December 12, 2017

My Latest Reading Experiences, from St George Bookshop to WhatsApp



I'm at Saint George English Bookshop and see a book about Russian avant-garde in fiction. P. tells me he's reading a new book about Eastern Europe. "It's really good but also super specific," he says. 

I buy Frank O’Hara’s Meditations in an Emergency. When I come home, A. tells me it was used in an episode of Mad Men, in which Don is in a bar and sees somebody reading the book. “Is it good?” Don asks. “I don't think you'd like it,” replies the man. But at episode's end Don is reading “Mayakovsky” and in voiceover it's quoted: “Now I am quietly waiting for the catastrophe of my personality to seem beautiful again, and interesting, and modern."

I also buy Renata Adler's Speedboat, published in 1971, about a journalist who thinks "tepid" and "arguable" several times a day. It starts with a quote from Evelyn Waugh's Vile Bodies: "'What war?' said the prime minister sharply. 'No one has said anything to me about a war. I really think I should have been told....' And presently, like a circling typhoon, the sounds of battle began to return."

I get a present for A. at St George. P. calls it a "stocking stuffer." It's a book with recipes from American expats in 1920s Paris. Josephine Baker's one is called Naked Lunch. 

I'm bored on the subway so I'm reading what my neighbour is writing on WhatsApp. First it's about a burglary that apparently happened to his friend. He gives an example of his ex who had a burglar who was hiding in the hallway. He then continues: "WhatsApp schreibt. Es gibt einen neuen Update." 


December 6, 2017

Diary of my HIAP Residency in Helsinki, November 2017

First snowman of the year!

Day 1

“I had the best Russian food in Helsinki,” a friend from Belgium writes me in an email. I’m wondering if it’s inappropriate to say so about a country that has been under siege by Russia for so long. 


Day 2 

At Forum Box Gallery I see a video by Nina Lassila asking the question: “Did Van Gogh get laid because of his paintings?” That Van Gogh had a sexual life never really occurred to me. The legend of his cut ear somehow dominates all of his other body parts.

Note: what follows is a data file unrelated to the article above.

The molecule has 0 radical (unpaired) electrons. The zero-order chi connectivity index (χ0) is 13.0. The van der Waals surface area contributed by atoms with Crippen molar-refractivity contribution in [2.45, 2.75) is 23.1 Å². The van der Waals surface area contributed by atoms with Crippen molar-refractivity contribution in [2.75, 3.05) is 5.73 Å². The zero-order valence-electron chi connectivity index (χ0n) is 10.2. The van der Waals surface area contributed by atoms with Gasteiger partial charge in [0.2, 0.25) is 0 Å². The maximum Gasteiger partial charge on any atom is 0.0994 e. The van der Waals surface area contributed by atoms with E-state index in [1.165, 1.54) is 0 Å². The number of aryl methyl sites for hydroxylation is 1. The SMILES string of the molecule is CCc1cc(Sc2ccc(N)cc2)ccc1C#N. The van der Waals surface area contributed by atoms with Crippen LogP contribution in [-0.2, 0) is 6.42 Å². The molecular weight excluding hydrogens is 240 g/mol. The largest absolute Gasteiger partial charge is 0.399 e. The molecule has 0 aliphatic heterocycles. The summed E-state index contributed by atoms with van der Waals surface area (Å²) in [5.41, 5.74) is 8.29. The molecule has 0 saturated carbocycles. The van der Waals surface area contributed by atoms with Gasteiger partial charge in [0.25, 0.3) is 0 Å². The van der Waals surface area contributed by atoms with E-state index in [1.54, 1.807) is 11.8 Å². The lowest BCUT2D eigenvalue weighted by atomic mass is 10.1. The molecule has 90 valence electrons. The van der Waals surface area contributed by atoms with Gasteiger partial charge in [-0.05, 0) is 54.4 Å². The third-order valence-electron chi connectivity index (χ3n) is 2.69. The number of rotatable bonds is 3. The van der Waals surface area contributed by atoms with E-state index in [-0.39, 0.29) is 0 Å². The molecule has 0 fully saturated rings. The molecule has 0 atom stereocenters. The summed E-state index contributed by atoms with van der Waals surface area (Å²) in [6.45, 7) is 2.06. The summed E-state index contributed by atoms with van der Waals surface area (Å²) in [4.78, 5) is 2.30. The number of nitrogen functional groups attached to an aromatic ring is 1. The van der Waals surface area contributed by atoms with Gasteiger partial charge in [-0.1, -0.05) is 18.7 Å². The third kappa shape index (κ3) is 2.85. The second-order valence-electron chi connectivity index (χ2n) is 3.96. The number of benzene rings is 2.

The sun setting at 3pm in Helsinki.

Day 3 

On the mirror of the women’s bathroom at the Helsinki Art Museum is written “You don’t know how beautiful you are.” I wondered if this is gendered so I sneak into the men’s bathroom to check out the mirror but it carries the same sentence. I feel like the gender police. 

At the bathroom of the HAM

Day 4 

Gallery hopping is between 5 and 7pm on Thursdays in Helsinki. We play the game which art work we would pick to take home. I choose a dirty kitchen towel painting at the Exhibition Laboratory Gallery, which consist of a dirty kitchen towel stretched over a canvas. My colleague picks a painting at Hippolyte Gallery, which has light smears on it as if somebody tried in vain to remove some smudges. Both of us prefer something dirty to something clean. 

Day 5 

“If I put myself physically in nature, could I become more natural?” the landscape artist asks. 
“If you put a human being in a landscape, it takes over the view, even when the figure is small,” the other landscape artist says.

Day 6 

Two elderly women photograph their food before they eat it. One of them also writes an accompanying text on what seems to be social media. The other one waits patiently. Luckily it’s a salad, which is cold anyway.  

Day 7 

On my morning walk by the river I take a picture of a big boat. The boat carries the name Eira, which means “snow.” I send the picture to my sister who says it looks desolate. In defense of Helsinki, I argue that when they’re two persons in a picture (both also looking at the boat) and the third behind the camera, you can call it populated.




Day 8,

My neighbor, the artist Hitomi Usui and I go grocery shopping together. We’re hesitating between the small S market or the big K market. “It’s too big,” we agree while entering S. 

Day 9

The studio of Sasha Huber is located upstairs of a kindergarten. When she looks out of the window, she sees a retirement home. We’re both abound 40 years old so that we find ourselves literarily standing in between.

Day 10

Lunch buffets are very popular in Helsinki. My boyfriend says I have no “buffet control.” I want to taste everything and heap it all on one plate because going back twice would be embarrassing. I still manage to overeat.